D2. Number of individuals that experienced functional gains or successfully restored or maintained their functional ability to engage in their customary daily life activities as a result of services or training in personal management and daily living skills. (closed/inactive cases only) 158 84.49%
D3. Number of individuals for whom functional gains have not yet been determined at the close of the reporting period. 9 4.81%
E1. Number of individuals served who reported feeling that they are in greater control and are more confident in their ability to maintain their current living situation as a result of services they received. (closed/inactive cases only) 194 n/a
E2. Number of individuals served who reported feeling that they have less control and confidence in their ability to maintain their current living situation as a result of services they received. (closed/inactive cases only) 0 n/a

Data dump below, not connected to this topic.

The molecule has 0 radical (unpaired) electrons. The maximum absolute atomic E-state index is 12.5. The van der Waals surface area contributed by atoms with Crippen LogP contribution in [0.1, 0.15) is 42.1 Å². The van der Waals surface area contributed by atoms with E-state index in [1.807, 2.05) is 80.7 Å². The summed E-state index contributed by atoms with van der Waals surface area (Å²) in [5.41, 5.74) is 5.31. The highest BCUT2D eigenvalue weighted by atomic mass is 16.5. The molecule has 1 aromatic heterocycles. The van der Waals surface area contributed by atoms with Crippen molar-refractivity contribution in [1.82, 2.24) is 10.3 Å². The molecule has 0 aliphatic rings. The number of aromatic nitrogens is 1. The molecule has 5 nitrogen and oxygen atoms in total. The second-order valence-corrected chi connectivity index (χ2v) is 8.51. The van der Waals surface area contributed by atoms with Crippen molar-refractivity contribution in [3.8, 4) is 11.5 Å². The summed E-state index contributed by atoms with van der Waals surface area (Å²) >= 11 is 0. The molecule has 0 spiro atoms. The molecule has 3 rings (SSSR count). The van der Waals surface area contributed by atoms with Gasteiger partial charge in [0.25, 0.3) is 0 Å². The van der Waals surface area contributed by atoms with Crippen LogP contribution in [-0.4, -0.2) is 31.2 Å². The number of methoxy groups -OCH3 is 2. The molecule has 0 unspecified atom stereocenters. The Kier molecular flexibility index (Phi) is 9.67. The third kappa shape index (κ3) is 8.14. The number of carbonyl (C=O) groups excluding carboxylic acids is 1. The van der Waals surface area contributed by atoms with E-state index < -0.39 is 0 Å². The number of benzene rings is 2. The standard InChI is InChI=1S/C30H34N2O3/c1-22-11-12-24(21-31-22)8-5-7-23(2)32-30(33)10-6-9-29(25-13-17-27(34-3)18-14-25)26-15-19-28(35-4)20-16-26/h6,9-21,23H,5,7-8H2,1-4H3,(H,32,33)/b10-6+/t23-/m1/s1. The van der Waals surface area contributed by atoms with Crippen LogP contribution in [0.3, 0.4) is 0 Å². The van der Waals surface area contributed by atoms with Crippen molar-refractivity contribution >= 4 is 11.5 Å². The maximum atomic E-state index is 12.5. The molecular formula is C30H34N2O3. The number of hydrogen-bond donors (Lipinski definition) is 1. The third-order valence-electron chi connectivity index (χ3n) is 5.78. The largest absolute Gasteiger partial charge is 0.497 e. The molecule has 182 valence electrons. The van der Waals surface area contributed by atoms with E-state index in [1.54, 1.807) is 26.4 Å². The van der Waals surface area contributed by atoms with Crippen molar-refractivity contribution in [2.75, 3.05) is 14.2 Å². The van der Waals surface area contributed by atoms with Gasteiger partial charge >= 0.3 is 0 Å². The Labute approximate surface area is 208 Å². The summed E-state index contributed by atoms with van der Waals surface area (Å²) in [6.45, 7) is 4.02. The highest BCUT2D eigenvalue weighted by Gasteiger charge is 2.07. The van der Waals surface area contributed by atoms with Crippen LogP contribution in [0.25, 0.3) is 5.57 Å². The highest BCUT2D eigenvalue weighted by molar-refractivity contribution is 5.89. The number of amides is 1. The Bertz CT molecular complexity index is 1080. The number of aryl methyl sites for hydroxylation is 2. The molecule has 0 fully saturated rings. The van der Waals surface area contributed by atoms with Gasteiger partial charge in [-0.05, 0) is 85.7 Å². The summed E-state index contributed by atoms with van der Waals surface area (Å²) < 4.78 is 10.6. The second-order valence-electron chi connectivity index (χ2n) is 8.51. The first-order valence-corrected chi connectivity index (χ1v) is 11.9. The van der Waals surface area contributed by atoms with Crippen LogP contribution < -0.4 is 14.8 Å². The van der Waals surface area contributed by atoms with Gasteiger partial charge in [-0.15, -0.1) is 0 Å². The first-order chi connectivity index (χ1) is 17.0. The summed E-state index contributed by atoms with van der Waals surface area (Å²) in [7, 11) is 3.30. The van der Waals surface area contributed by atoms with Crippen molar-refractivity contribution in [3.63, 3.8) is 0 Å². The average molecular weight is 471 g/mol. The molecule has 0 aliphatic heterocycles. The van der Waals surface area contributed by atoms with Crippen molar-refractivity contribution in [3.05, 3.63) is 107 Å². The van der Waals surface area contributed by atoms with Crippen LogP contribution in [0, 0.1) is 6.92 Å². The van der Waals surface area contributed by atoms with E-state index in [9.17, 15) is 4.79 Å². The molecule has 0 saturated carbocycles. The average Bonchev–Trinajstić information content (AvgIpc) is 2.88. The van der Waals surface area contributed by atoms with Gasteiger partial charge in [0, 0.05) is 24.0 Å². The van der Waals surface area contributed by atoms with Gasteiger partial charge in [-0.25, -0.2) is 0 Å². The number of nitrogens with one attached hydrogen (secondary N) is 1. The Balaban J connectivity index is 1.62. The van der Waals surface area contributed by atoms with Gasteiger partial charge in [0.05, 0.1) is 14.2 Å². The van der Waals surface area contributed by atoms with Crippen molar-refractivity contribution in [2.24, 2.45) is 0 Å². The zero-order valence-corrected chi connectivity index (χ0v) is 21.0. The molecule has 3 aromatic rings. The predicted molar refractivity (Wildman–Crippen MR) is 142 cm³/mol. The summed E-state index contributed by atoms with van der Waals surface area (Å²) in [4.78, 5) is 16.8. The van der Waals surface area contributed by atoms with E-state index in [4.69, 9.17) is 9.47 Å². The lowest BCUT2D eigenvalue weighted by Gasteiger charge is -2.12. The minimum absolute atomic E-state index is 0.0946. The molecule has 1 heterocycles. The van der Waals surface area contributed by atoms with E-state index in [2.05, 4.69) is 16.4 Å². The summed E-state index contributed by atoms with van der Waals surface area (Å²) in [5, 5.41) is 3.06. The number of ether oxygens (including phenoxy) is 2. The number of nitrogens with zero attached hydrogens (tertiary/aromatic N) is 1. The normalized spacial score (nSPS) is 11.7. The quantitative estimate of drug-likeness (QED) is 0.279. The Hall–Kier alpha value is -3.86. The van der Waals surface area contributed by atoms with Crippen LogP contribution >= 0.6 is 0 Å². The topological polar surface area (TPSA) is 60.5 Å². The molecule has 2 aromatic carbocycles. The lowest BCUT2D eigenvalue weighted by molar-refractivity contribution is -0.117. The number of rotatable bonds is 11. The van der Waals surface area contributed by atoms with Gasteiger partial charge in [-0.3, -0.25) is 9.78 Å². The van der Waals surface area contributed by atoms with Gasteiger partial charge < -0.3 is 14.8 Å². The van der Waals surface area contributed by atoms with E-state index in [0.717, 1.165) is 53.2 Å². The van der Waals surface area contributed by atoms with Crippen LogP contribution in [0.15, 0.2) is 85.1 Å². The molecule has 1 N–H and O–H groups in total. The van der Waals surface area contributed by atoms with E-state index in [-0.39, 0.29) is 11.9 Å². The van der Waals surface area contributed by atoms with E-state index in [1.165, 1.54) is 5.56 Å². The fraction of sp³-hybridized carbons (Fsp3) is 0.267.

E3. Number of individuals served who reported no change in their feelings of control and confidence in their ability to maintain their current living situation as a result of services they received. (closed/inactive cases only) 27 n/a
E4. Number of individuals served who experienced changes in lifestyle for reasons unrelated to vision loss. (closed/inactive cases only) 4 n/a
E5. Number of individuals served who died before achieving functional gain or experiencing changes in lifestyle as a result of services they received. (closed/inactive cases only) 0 n/a

Part VII: Narrative